Chicago’s tried to help residents with limited funds. A city program offered $1,000 in rent relief to 2,000 Chicagoans. And in late April, Mayor Lori Lightfoot said banks and landlords have a “moral imperative” to keep people in their homes. To that end, the city created a pledge for landlords and banks, asking them to help struggling tenants.
But more is needed — especially when it comes to rent and mortgage relief, Pritzker said.
“… I’m calling on the Legislature … to increase the amount we’re providing for those relief programs, particularly for rent relief,” Pritzker said. “There’s so many people who are struggling right now to pay their rent. … We want to make sure people can pay their rent, and we want to provide the assistance to do that.”
Illinois’ budget has already been stretched thin by the pandemic. The state’s gotten federal funding to help it fight coronavirus and protect residents, but Pritzker said the state also needs help making up for all the revenue lost due to the crisis.
In the current fiscal year that ends June 30, Illinois is facing a $2.7 billion shortfall. And it gets worse next year, when state budget experts forecast a $6.2 billion budget gap. That could balloon to $7.4 billion if a graduated income tax that’s on the ballot for November isn’t approved, Pritzker previously said.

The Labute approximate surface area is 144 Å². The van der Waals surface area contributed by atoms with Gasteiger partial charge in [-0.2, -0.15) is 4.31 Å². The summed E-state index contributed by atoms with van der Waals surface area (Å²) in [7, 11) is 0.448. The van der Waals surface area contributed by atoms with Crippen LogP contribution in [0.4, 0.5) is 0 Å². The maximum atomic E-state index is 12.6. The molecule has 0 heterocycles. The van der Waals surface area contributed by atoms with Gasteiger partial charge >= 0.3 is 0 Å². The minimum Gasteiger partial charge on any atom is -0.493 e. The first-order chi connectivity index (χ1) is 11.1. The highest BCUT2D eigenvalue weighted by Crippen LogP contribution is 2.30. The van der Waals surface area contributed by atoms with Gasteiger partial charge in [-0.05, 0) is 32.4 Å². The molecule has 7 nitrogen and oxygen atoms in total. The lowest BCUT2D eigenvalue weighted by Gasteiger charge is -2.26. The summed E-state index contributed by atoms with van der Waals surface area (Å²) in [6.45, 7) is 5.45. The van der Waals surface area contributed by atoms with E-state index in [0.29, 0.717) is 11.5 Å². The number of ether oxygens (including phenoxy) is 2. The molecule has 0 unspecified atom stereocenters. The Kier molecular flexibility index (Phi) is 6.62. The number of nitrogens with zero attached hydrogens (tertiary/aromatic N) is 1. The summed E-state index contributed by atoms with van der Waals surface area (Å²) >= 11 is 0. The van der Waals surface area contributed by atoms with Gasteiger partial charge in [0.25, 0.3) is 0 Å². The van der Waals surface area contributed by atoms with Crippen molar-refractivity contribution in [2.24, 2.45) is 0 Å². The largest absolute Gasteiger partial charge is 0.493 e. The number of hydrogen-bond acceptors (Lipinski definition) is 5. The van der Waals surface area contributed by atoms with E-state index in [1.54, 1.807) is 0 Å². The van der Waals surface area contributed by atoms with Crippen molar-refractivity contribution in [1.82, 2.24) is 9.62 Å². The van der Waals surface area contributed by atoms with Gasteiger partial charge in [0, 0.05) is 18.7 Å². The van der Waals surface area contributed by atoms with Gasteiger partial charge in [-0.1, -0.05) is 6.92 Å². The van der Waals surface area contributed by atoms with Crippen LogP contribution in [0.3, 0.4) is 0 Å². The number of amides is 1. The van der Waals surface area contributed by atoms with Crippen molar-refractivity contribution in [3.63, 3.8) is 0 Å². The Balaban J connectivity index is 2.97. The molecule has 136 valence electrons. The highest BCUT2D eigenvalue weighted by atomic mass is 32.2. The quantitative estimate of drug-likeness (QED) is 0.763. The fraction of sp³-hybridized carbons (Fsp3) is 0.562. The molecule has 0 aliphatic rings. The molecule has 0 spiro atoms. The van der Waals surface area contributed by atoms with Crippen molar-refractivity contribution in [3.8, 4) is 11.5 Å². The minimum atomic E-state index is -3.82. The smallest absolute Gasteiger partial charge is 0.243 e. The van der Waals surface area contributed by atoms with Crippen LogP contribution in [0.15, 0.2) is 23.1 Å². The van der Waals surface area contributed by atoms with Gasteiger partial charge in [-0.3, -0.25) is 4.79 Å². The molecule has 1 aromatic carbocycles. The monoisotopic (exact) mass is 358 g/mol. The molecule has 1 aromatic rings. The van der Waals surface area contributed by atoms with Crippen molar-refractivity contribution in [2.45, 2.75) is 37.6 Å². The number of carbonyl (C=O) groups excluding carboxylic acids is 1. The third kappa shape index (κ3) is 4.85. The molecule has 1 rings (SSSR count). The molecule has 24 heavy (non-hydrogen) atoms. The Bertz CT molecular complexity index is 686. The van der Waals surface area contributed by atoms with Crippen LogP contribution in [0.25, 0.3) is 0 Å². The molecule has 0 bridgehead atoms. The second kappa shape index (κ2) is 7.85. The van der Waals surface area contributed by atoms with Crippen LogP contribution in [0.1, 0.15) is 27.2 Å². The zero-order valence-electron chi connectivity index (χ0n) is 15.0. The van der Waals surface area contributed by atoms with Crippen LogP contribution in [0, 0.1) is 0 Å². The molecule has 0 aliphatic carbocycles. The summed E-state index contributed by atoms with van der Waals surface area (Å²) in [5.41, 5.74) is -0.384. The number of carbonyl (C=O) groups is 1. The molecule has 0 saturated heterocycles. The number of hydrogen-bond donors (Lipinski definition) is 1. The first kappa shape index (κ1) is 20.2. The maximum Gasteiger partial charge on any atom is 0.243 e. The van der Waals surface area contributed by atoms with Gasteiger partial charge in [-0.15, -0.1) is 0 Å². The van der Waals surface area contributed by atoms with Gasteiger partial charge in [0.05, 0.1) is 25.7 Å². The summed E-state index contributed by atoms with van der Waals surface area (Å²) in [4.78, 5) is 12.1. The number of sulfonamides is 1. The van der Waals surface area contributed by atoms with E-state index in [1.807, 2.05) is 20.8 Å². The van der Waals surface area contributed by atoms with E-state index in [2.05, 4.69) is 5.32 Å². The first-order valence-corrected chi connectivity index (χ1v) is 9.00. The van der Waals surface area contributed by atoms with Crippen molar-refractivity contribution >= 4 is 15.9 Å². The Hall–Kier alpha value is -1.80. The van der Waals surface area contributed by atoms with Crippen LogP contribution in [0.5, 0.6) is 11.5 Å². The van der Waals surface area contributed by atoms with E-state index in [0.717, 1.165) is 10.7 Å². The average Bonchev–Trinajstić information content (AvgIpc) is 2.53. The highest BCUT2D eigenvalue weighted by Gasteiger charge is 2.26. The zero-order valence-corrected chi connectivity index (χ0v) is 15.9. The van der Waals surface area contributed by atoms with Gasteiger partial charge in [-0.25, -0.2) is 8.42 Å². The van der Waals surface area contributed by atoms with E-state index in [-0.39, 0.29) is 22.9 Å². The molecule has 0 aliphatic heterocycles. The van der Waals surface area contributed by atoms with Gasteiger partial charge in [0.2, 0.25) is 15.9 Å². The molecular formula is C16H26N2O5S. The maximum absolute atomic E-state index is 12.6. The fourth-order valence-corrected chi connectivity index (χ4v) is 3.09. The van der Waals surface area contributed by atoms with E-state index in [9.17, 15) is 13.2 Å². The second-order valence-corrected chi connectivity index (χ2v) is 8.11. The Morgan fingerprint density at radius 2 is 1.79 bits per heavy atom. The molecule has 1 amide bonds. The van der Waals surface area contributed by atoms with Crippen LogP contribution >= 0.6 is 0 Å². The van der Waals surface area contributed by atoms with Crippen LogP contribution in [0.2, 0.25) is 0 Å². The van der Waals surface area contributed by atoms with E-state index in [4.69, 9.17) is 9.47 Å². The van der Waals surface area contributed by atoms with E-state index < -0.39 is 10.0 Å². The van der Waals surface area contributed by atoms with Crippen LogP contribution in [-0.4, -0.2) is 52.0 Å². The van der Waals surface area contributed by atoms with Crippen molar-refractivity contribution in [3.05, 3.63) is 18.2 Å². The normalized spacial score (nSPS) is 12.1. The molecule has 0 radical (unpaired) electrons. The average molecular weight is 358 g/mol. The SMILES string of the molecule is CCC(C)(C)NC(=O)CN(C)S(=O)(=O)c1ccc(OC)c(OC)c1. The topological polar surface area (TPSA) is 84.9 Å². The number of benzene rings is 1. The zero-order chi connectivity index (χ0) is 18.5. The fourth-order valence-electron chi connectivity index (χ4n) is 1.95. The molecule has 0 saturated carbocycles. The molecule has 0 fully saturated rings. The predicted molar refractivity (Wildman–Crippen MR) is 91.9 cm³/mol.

Pritzker’s called on the federal government to pass another CARES Act package that would provide more aid to small towns and would give people rent and mortgage relief.
Lightfoot has no scheduled press conferences. Pritzker has his daily coronavirus briefing at 2:30 p.m.
• There have been 83,021 confirmed cases of coronavirus in Illinois as of Tuesday afternoon. Many of those patients have recovered since testing positive.
• At least 3,601 people have died in Illinois as a result of the virus.
• There have been 32,595 confirmed cases of COVID-19 in Chicago and at least 1,435 people have died.
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What’s Happening In Chicago
• Undercounting Deaths: The number of COVID-19 deaths in Illinois is likely higher than what’s been reported, said Dr. Ngozi Ezike, head of the Illinois Department of Public Health.